New Support for Grandparents Raising Kids

Cities start to dedicate housing to these families

By Rich Thomaselli

Cities across the country are starting to recognize the need to offer financial assistance to grandparents raising grandchildren.

The city of Newark, N.J., in March became the latest municipality to do just that, when the City Council approved a $525,000 loan to build a housing development for seniors raising their grandchildren. The Newark Star-Ledger reported the project is believed to be the first of its kind in the city.

Although the newspaper reported that Boston has been at the forefront of the movement — the city used a combination of public money and private donations to build a $4 million housing complex in 1997 for grandparents raising their grandchildren — awareness of the problem has only intensified more recently.

According to AARP, 4.5 million children are being raised in households headed by grandparents, and another 1.5 million in households headed by other relatives. Of those 6 million, AARP research shows that 2.5 million children are without their parents.

And it isn’t just the elderly raising the kids. AARP data showed that the average age of a first-time grandparent is 48, and the average age of grandparents raising children falls into the 50- to 59-year-old group — a time when many older adults are preparing for retirement.

More social challenges have disrupted the traditional grandparent relationship. Substance abuse, HIV/AIDS, incarceration, death, and financial difficulties are all contributing factors to the changing dynamic of grandparents and relatives serving as caregivers.

Deborah Whitley, the director of the National Center on Grandparents Raising Grandchildren, a research center at the University of Georgia, told the Star-Ledger that one of the biggest challenges for grandparents is finding affordable housing. Fortunately, she said, politicians are reacting.

“Finding accommodations that serve both of these needs at the same time is a trend that is being addressed across the nation,” Whitley said.

In Chicago, the nonprofit Renaissance Collaborative is helping to develop a "senior campus" in the city that will feature three buildings: an affordable apartment building for seniors, an assisted-living building, and an apartment building for grandfamilies.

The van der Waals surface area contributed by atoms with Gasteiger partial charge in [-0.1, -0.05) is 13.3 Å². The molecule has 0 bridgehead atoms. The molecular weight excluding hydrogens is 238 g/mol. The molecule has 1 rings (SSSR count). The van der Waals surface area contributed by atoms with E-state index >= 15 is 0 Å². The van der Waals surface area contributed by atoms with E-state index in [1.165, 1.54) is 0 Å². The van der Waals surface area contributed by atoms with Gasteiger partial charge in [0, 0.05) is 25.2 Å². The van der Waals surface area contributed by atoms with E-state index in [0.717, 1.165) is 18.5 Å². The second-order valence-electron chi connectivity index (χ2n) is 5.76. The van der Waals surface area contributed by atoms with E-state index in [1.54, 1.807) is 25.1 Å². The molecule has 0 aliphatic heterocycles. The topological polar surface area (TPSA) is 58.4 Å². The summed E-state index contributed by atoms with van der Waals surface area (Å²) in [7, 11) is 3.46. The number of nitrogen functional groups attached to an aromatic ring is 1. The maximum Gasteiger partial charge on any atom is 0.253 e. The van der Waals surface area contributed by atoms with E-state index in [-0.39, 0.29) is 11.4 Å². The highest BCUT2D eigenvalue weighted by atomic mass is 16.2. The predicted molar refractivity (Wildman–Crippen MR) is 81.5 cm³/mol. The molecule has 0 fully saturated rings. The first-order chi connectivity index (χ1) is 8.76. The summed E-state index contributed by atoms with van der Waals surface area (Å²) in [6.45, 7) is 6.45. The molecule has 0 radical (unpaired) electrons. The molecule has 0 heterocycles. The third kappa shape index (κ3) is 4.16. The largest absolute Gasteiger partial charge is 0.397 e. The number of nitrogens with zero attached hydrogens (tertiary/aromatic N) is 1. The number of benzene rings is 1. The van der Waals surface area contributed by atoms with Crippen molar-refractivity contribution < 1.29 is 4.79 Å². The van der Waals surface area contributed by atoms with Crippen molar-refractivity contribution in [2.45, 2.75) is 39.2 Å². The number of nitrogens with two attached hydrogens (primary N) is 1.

“Seniors have needs and kids have needs. But they all need a supportive environment,” Patricia Abrams, executive director of Renaissance Collaborative, told the Chicago Tribune.

Similar housing has been built in Los Angeles and New York.

Comments

My husband and I conducted a professional intervention with our daughter. She left treatment after 10 days. We immediately went to court and filed for guardianship of our grandson. His half sister is now with her father who lives close by and can spend time with him. She is demanding them back but does not show up to court hearings. She has shown up to one since she's afraid she's losing the social security from the child's deceased father. We had his hair tested for meth. She had breastfed him for 2 years. His numbers came back 5x the measurable amount. I am so angry that I do not ever want to see my daughter again. It has cost us a tremendous amount of our retirement money to keep these kids out of her grip. Now she's pregnant again with yet another boyfriend. She is in another state now and has a warrant out for her arrest for battery in California. The hits just keep coming. I am grateful to be able to help my grandchildren but I really didn't want to raise a toddler in my 50's.

renee@lagunainkspot.com on 2014-07-20 22:28:25

When will more be built in other cities that's just what i and a lot of us single grandparents need living on fixed income and everything keeps going up, the only help i get from the welfare system are food stamps and they cut them down how are we to feed our self let alone our kids?

ajketter345@gmail.com on 2014-06-19 13:06:12

My husband and I are raising our granddaughter she has been in our home since she was born,we got gaurdinship when she was a month old and got custody 5 years ago. She will be 9 in June Now the dad wants custody he is a felon habital offener dosent have a driver's license can't keep a job 15,000 behind in child support..Our granddaughter doesn't have a close bond with him he was in jail for 2 and half years.But can't quit worring about losing her. She a straight A student.Our world and also hers would be turned up side down if we lost her...........

katjim1234 on 2014-04-01 10:05:07

Me and my husband are raising our four grand children. Cps placed them with us and we went through the system and became foster parents then legally adopted. We still have a relationship with our son but it has always been strained. He blames us for losing his children. I don't think he has yet figured out that we had no plans of being full time parents all over again. We are still putting our youngest through college and now raising children 9,6.5 and 3. We love them so much but it has changed everything. Our group of friends, the way we spend vacations, our retirement our desire to downsize our home and now we are searching for a larger home. The other major problems are the children see us as mom and dad (we adopted them very young) and my son gets mad and wants them to call him daddy. He sees them maybe 5 times a year. So our concern for the well being of the children trumps his identity problem. I have been looking for a support group to talk about the changes in our lives. As well as dealing with our son and his new girlfriend and the announcement that she is now pregnant. I pray she can take care of this baby because our house is full and we just can't handle any more. I'm only 45 but feeling really old lol!!

Manyhats04 on 2013-12-26 22:12:23

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